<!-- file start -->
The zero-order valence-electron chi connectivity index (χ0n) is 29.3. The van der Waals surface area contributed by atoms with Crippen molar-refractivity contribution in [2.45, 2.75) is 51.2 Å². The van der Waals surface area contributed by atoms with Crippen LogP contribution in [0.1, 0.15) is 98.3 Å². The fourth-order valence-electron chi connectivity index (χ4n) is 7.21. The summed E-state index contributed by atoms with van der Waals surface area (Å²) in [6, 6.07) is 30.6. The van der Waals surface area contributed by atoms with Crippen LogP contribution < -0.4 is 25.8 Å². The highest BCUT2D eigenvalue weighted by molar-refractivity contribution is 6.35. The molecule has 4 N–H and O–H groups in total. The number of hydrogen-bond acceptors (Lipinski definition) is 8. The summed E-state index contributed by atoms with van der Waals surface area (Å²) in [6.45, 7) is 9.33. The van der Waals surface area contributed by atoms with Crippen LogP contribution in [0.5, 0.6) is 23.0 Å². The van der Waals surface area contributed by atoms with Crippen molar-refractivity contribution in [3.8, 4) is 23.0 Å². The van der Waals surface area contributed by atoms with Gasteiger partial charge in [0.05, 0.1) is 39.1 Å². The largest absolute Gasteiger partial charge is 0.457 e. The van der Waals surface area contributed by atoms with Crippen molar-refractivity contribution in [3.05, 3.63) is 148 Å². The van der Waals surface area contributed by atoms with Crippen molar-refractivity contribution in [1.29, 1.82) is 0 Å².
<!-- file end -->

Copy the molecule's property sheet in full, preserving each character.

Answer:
The zero-order valence-electron chi connectivity index (χ0n) is 29.3. The van der Waals surface area contributed by atoms with Crippen molar-refractivity contribution in [2.45, 2.75) is 51.2 Å². The van der Waals surface area contributed by atoms with Crippen LogP contribution in [0.1, 0.15) is 98.3 Å². The fourth-order valence-electron chi connectivity index (χ4n) is 7.21. The summed E-state index contributed by atoms with van der Waals surface area (Å²) in [6, 6.07) is 30.6. The van der Waals surface area contributed by atoms with Crippen LogP contribution < -0.4 is 25.8 Å². The highest BCUT2D eigenvalue weighted by molar-refractivity contribution is 6.35. The molecule has 4 N–H and O–H groups in total. The number of hydrogen-bond acceptors (Lipinski definition) is 8. The summed E-state index contributed by atoms with van der Waals surface area (Å²) in [6.45, 7) is 9.33. The van der Waals surface area contributed by atoms with Crippen LogP contribution in [0.5, 0.6) is 23.0 Å². The van der Waals surface area contributed by atoms with Crippen molar-refractivity contribution in [3.8, 4) is 23.0 Å². The van der Waals surface area contributed by atoms with Gasteiger partial charge in [0.05, 0.1) is 39.1 Å². The largest absolute Gasteiger partial charge is 0.457 e. The van der Waals surface area contributed by atoms with Crippen molar-refractivity contribution in [3.05, 3.63) is 148 Å². The van der Waals surface area contributed by atoms with Crippen molar-refractivity contribution in [1.29, 1.82) is 0 Å².